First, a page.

Mary Lemist Titcomb, the first Librarian of the Washington County Free Library in Maryland, introduced mobile library service to the U.S. in 1905. Having decided the sixty-six deposit stations with thirty volumes each Miss Titcomb had distributed outside the county seat by 1904 were insufficient to provide service in outlying areas, she convinced the Board of Trustees to commission a wagon maker to produce her Library Wagon.
Two horses drew the Library Wagon. The janitor, Joshua Thomas, both drove the wagon and dispensed the books.
That first horse-drawn book-wagon was destroyed in an accident with a train in August of 1910. In 1912, the Washington County Free Library acquired a motorized book-wagon built by the International Harvester Company.
International Harvester called it the International Auto Wagon. The Wisconsin Historical Society owns a photograph of the model in Washington County in the McCormick-International Harvester Collection and may sell copies of the photo. The Marion City Library in Marion, South Carolina began to serve outlying districts of Marion County with a mule-drawn wagon in 1913.
There were about 2,000 American bookmobiles in the 1970s, but less than half that many by the turn of the century, due to rising fuel costs and library budget cuts. The number of bookmobiles has further decreased from 819 nationwide in 2006 to 696 as in 2011, the U.S. Institute of Museum and Library Services (I.M.L.S.) reported in Public Library Survey, 2011.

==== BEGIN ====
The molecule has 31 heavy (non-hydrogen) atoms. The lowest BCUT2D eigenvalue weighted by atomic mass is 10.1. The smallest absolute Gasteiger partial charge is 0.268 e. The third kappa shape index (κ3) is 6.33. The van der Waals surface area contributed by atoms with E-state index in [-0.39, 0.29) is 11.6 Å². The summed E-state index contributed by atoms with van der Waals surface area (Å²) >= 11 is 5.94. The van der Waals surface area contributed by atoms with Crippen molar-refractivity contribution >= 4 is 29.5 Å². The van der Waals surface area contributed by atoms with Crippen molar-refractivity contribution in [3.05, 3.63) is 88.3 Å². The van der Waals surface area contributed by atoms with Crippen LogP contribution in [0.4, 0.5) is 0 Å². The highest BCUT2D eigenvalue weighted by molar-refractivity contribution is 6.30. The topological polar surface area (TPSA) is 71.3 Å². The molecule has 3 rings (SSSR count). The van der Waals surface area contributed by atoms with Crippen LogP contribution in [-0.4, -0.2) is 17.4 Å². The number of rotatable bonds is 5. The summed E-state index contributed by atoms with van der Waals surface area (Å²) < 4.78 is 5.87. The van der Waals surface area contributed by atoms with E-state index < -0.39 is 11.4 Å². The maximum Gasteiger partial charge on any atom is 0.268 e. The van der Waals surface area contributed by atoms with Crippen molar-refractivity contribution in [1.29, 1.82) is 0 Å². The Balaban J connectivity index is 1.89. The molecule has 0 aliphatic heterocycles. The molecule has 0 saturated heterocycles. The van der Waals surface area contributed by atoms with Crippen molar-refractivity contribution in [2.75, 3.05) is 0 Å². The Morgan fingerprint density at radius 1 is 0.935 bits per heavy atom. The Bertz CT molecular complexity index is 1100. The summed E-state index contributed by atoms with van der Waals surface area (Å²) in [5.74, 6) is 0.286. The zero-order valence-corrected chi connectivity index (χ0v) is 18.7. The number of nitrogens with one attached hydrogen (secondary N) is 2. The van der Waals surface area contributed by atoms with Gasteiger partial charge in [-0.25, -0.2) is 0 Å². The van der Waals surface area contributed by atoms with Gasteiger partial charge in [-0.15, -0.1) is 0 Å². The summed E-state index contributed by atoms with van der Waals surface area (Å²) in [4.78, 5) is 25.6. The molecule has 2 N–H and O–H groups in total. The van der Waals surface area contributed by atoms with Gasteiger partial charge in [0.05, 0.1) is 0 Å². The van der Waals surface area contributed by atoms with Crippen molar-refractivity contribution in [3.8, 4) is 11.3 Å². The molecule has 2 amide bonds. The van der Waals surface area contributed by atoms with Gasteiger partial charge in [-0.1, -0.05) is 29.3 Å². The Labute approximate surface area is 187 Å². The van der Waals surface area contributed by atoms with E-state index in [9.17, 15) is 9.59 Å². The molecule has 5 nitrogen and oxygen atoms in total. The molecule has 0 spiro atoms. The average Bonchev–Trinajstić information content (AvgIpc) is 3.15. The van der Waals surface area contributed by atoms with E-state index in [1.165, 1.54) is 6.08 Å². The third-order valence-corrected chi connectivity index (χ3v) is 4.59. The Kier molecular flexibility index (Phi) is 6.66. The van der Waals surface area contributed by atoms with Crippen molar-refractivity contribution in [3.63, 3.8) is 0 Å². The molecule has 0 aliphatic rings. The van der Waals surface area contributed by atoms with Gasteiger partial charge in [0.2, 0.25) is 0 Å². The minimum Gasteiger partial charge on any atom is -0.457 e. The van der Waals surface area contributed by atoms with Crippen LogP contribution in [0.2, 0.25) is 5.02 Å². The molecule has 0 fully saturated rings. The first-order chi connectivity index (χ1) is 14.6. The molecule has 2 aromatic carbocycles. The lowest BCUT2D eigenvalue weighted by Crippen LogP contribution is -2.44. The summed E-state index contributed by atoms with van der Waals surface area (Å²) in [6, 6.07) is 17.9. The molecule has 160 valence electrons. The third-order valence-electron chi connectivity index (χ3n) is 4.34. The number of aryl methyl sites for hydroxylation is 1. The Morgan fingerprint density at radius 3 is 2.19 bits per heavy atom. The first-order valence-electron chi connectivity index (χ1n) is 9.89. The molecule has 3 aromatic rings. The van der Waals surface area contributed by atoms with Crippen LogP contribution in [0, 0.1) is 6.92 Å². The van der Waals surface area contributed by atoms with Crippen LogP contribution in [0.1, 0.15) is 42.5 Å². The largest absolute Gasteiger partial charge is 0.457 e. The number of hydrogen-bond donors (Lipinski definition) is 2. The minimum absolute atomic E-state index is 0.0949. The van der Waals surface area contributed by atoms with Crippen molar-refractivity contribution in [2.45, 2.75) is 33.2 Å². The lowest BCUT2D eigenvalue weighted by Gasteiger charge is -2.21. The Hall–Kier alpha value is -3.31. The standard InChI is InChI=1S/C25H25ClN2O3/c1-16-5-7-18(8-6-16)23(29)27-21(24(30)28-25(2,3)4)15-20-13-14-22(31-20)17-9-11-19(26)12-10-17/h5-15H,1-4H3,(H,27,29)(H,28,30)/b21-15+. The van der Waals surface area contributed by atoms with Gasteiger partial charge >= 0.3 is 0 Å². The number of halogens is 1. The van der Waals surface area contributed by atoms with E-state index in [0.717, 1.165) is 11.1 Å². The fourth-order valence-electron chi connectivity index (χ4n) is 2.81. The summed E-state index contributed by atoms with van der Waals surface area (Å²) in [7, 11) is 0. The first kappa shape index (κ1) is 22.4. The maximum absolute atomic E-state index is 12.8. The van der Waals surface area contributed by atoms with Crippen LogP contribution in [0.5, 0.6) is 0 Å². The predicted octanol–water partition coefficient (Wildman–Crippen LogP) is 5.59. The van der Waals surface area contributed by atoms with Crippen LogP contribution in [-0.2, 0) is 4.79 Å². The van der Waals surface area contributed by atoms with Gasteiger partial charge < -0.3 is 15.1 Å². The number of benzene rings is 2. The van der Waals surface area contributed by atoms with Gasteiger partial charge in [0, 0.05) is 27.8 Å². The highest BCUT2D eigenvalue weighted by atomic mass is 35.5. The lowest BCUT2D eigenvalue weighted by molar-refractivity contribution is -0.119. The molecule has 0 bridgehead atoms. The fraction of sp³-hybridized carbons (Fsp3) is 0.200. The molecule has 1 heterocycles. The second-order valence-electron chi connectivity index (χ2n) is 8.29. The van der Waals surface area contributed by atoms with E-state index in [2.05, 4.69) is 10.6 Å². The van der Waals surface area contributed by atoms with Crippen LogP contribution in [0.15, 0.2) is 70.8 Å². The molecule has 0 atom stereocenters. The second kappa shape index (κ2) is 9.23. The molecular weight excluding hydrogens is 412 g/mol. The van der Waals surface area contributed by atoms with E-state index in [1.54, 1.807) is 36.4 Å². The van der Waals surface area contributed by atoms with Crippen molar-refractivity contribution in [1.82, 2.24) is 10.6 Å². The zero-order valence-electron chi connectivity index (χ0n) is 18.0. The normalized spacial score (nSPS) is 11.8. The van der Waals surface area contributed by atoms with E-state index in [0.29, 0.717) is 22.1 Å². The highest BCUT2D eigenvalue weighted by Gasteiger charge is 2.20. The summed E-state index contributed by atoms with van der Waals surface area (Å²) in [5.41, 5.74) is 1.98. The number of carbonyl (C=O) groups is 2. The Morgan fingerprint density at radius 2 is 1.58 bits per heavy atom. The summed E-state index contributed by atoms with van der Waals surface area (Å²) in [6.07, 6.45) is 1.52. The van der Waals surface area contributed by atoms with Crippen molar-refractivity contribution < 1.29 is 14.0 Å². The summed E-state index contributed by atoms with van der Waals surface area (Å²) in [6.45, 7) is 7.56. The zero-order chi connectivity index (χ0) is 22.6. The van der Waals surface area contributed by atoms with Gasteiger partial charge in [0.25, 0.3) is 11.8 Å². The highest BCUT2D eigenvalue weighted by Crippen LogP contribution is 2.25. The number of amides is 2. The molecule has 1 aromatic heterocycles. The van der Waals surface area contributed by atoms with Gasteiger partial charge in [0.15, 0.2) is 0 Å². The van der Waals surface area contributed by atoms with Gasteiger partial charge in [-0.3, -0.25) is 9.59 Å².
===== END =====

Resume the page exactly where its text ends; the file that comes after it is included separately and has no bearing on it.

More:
Today, according to the A.B.O.S., the average cost of a bookmobile is around $200,000. The A.L.A states, “Bookmobiles can often be a cost-effective means of providing library services to large geographic areas, especially when compared to the cost of building and maintaining physical branches.”
In a recent report from the Wayne County, Ohio, Library, the average cost of a bookmobile is approximately $200,000-$230,000, compared to the cost of constructing a library building, which averages around $1,600,000.